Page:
Behringer 904A Low Pass Filter

Introduction In August 2020 I bought a set of Behringer System 55 modules, as my first journey into Moog modular. My plan is to recreate the Klaus Schulze Moog IIIP synthesizer and Dual Sequencer setup that Klaus bought on 22nd December 1975, and used successfully for many years.

Rather than rack up a set of Behringer modules and ride away making music, I thought it would be useful to explain how the modules work, how to calibrate them, and how I have set them up and augmented them. I will also check their specifications, to see if they replicate the originals accurately and so I can understand them better.

Behringer Caps

The 904A Low Pass Filter The Moog low pass filter module dates back to 1966 and is probably the reason you want a Moog modular! The Behringer module is a faithful copy and uses THD polyester capacitors in the filter stages, rather than ceramic SMD. The original Moog 904A used Tropical Fish and axial polypropylene capacitors.

This is how the Behringer module compares in capacitor values, notice the 2 octave (x4) interval in the Moog;

  • Low Band – Moog 1u2F – Behringer 1uF
  • Med Band – Moog 300nF – Behringer 270nF
  • High Band – Moog 75nF – Behringer 68nF

Moog Filter Caps

If you go back to the 1967 Moog 904A module it has larger capacitor values; 1u6F, 400nF and 100nf, and therefore lower frequency ranges. Does this matter? No not really, the Behringer caps are 10 – 20% lower in value then the Moog, which means the cutoff frequencies are higher. The difference is that the Moog is going to get down to a 1 Hz cutoff whilst the Behringer might not.

Self Oscillation Results Putting the Behringer stock 904A into self oscillation gives these ranges:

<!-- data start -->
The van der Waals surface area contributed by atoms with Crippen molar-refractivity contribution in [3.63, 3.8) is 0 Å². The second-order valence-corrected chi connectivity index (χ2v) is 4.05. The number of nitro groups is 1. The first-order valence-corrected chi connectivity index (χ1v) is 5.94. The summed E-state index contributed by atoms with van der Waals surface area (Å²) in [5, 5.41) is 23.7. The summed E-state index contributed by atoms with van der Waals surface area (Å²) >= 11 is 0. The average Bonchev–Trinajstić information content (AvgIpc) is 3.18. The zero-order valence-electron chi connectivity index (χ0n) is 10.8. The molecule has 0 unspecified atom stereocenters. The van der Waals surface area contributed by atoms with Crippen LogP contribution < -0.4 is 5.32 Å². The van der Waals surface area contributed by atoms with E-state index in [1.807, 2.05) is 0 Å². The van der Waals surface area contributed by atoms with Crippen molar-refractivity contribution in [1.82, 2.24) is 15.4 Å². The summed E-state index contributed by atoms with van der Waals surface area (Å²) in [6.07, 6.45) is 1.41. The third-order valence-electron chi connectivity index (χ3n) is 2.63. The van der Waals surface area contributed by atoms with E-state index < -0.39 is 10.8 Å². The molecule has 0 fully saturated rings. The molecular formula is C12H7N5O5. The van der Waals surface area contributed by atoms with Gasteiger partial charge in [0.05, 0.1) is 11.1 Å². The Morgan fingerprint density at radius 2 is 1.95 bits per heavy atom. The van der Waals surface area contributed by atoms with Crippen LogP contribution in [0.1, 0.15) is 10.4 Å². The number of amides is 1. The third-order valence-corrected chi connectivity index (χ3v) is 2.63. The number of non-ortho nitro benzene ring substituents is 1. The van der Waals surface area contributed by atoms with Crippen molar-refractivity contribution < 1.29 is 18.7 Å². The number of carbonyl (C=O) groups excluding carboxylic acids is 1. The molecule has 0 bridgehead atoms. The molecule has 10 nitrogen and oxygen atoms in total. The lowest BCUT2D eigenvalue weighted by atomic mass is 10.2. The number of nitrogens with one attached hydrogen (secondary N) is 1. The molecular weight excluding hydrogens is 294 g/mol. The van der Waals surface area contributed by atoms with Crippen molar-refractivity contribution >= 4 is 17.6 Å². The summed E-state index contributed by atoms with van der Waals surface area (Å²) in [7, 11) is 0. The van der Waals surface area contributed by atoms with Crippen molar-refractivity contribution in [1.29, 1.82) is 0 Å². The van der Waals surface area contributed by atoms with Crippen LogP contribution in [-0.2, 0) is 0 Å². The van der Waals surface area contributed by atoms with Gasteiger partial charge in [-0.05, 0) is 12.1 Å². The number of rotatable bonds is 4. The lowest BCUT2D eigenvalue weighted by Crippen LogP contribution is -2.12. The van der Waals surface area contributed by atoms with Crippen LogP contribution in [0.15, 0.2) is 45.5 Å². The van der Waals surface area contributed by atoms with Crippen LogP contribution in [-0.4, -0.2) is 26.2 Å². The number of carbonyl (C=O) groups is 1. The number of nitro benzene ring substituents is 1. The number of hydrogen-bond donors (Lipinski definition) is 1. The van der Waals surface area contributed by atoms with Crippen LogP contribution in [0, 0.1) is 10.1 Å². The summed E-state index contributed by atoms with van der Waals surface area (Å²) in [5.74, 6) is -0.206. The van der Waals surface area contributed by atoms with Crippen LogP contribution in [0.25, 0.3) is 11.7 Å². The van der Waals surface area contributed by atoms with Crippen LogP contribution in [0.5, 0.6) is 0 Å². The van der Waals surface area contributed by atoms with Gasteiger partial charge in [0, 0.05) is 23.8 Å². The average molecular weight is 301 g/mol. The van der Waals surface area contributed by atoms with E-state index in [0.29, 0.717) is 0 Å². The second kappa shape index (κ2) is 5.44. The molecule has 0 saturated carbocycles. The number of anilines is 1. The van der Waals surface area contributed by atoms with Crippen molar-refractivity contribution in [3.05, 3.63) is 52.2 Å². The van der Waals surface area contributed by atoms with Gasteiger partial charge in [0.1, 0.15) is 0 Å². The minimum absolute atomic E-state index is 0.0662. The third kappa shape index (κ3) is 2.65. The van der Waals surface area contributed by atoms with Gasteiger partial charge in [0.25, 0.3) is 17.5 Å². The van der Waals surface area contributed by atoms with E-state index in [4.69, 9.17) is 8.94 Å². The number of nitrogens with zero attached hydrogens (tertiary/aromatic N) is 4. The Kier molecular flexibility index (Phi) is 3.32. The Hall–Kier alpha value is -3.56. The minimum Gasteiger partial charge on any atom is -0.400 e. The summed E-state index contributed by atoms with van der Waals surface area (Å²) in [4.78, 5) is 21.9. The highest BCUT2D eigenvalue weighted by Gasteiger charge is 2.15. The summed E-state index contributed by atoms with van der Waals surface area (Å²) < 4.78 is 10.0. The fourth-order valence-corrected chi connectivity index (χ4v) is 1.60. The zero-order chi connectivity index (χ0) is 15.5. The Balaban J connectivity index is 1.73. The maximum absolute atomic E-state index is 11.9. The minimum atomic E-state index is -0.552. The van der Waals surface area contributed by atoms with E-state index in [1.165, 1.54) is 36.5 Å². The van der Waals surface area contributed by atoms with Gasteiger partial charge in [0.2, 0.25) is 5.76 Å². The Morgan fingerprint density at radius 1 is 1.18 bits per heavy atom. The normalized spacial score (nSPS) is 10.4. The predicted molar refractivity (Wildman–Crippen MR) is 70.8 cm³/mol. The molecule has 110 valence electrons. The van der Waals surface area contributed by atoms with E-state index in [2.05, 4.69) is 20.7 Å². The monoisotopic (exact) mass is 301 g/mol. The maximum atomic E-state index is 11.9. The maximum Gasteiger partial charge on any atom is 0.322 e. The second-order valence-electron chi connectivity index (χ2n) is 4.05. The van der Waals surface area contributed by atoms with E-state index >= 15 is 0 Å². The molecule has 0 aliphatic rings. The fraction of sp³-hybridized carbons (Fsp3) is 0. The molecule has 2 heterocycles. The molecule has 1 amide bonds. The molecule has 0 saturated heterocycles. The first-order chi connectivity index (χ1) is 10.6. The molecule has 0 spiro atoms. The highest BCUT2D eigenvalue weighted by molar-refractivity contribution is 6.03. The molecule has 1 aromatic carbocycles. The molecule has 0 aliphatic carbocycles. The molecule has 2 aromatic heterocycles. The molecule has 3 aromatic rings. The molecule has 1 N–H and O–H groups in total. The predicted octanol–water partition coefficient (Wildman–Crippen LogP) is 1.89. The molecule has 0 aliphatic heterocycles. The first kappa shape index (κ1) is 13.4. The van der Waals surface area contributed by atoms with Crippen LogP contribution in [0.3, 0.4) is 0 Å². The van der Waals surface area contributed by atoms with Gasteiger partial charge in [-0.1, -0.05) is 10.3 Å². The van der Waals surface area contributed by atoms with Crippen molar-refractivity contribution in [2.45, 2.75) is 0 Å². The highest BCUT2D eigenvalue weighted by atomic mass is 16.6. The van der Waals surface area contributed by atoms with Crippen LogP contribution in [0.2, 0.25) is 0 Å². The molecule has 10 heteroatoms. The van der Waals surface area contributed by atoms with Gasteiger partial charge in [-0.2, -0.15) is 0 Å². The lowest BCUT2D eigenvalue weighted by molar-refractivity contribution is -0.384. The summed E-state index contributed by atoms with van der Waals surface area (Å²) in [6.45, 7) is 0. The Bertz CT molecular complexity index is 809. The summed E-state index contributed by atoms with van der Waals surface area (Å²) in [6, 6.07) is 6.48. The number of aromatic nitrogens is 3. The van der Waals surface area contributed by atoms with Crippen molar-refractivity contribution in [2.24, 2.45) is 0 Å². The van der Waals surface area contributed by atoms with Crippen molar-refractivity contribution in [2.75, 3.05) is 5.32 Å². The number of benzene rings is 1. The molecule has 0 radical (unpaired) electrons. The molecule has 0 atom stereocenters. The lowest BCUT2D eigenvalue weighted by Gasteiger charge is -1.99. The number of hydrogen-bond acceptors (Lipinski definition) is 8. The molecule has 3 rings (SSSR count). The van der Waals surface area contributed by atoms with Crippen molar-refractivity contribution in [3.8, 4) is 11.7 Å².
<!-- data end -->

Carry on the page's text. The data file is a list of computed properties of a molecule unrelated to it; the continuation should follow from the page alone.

• 45 Hz to 5.3 kHz
  • 65 Hz to 21 kHz
  • 140 Hz to 85 kHz

The lower limit of self oscillation is a bit disappointing, maybe because of the lower 1uF value chosen.  The Behringer uses Sancon capacitors for power regulation and higher grade Jamicon for the 2 reservoir caps in the final transistor buffer (100uF and 470uF).

1974 Caps

904A 1974 Version Behringer have chosen capacitor values that are easy to locate, they approximate the x4 interval range (2 octaves), but they are not the same values as in the Moog original. I have replaced the stock caps with Kemet 1u2F, 2x 150nF and 75nF polyester capacitors to implement the 1970’s 904A Moog spec. They are drop in replacements, with the 2nd 150nF soldered on the rear of the PCB.

The caps have been matched to 1% which helps the resonance quality. The frequency range of oscillation reduced down as expected but the low limit of self oscillation remained at 45 Hz.

Moog 904A Blueprint

904A 1967 Version To get to the 1967 Moog 904A is more difficult, as the capacitor values are much harder to locate and are large in sizey. These won’t drop into the existing Behringer PCB space but they do fit on a daughter PCB.

I have used 100nF polypropylene capacitors and replaced the original 68nF on the Behringer PCB. Axial leaded 1.6uF and 390nF polypropylene audio capacitors are mounted on the daughter PCB which plugs into where the old Behringer capacitors were on the main PCB using PCB pins.

Setup The Behringer 904A has two user adjustable trimmers, RANGE (5k) and SCALE (2k), which are not mentioned in the user manual which is here 904A Quick Start Manual in case you didn’t get one in the box. Out of the box the filter is good with the factory alignment. The SCALE trimmer adjusts the 1V/octave response, which can be done when in self oscillation. The RANGE trimmer is a frequency offset trimmer which I used to get exactly 5.0 kHz at the maximum cutoff in LOW range.


Copyright AMSynths 2019